Pumpkins a smash on MP3

By Ben Whetsell

For the Daily

On Sept. 8, the Smashing Pumpkins released Machina II: the friends and enemies of modern music in MP3 format over the internet. The brainchild of guitarist/vocalist extraordinaire Billy Corgan, the Smashing Pumpkins announced in May that they would break up at the end of this year after 10 years at the top of the alternative scene.

This album, released on Corgan's own Constantinople Records, is the band's farewell tribute to the fans. A statement from the Smashing Pumpkins Fan Club website describes that Corgan distributed 25 sets of Machina II LPs to close friends and encouraged them to spread the music on the internet.

The new album contains some of the best Pumpkins material to date and easily one-ups Machina: the machines of God, their previous effort. The sound of the album, on the whole, floats somewhere in between the menacing guitars and bluesy vocals of Gish, the Pumpkins's first album, and the fuzzy distortion and reverberating drum treatments of Machina. Compared to the first Machina, it seems as if the Smashing Pumpkins have relaxed their insistence upon art and emotion in favor of the pure joy of rock 'n roll.

The first three tracks showcase the Pumpkins in all of their hard-edged glory. Machina II then segues into the lush chords of "Real Love" and the mellow vocals of guitarist James Iha in "Go." "Let Me Give the World to You," an Adore outtake, features some of Billy Corgan's most moving lyrics, while "Innosence" features an apreggiated piano riff that rivals the "Cheer's" theme for comforting effect.

The album then takes a turn for the heavy before ending in the synthesized ease of the last two tracks. As for the three EPs, the songs are for the most part heavy, slow, and quite good. "Soul Power," a James Brown cover, stands out from the set for its drive; and the minimalist version of "If There Is a God" brings John Lennon's "Imagine" to mind.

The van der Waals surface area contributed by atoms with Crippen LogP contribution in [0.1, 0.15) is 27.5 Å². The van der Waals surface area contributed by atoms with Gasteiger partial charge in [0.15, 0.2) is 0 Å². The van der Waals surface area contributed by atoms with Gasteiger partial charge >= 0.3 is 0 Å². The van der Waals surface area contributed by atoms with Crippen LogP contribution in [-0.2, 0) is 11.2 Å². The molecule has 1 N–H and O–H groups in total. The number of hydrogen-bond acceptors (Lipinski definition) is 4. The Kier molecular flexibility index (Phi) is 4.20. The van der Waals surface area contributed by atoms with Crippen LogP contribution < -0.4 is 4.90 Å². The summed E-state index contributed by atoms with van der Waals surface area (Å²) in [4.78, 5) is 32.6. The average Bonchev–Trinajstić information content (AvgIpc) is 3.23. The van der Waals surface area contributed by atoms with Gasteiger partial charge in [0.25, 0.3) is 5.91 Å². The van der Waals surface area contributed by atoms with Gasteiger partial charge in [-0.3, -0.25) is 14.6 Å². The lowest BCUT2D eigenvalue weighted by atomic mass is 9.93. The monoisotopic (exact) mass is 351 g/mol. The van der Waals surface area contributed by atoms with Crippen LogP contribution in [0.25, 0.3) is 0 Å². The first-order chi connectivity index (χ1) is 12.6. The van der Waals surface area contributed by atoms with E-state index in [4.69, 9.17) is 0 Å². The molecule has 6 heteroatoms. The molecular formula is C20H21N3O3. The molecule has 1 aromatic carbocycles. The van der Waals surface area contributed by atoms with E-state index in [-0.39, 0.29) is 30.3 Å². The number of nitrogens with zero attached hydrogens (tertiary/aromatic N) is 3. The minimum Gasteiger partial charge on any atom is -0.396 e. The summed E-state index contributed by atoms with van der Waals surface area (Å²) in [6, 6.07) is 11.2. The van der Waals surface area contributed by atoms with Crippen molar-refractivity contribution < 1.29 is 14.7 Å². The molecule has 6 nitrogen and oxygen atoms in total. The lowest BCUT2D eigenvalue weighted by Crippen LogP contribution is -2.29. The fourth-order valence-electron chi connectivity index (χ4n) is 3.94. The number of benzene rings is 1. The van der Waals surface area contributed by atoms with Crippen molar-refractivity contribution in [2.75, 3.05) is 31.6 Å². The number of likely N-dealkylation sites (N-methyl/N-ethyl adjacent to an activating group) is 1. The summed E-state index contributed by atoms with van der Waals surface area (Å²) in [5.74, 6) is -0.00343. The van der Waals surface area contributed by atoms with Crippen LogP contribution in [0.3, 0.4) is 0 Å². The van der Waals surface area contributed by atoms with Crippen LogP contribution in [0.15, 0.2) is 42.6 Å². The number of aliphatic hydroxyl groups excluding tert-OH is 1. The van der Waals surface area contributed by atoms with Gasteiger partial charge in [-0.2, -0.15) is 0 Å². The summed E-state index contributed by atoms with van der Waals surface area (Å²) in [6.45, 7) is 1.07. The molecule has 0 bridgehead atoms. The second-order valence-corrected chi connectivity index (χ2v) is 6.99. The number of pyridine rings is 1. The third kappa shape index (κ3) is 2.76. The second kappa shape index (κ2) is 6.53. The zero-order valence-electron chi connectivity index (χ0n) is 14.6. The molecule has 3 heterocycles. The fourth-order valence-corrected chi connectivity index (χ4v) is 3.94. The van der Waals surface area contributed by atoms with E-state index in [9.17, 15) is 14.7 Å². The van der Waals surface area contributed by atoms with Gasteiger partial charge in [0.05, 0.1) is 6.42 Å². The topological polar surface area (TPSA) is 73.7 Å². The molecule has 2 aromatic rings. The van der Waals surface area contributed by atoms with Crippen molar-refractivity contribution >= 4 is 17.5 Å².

The only text that accompanies the album is a plain typed page entitled "ch5/the story of june (so far)," which presents richly suggestive Smashing Pumpkins imagery and thinly veiled references to earlier songs. Besides this text, the album sleeve features dramatic black and white photos of urban scenes, and the album cover itself presents repeating prints of tiny white icons over a black background.

Corgan's unorthodox release method has been extremely successful - the songs have spread over the internet like a wildfire. All the songs are available on Napster; additionally, the Smashing Pumpkins Fan Club website (www.spfc.org) features an extensive list of cyber-Pumpkinheads who have devoted their sites to the distribution of the new music.

Photo courtesy of Virgin Records

Que sera sera, Billy, que sera sera.

Originally on page 10A in the 9-29-2000 issue of the Daily.


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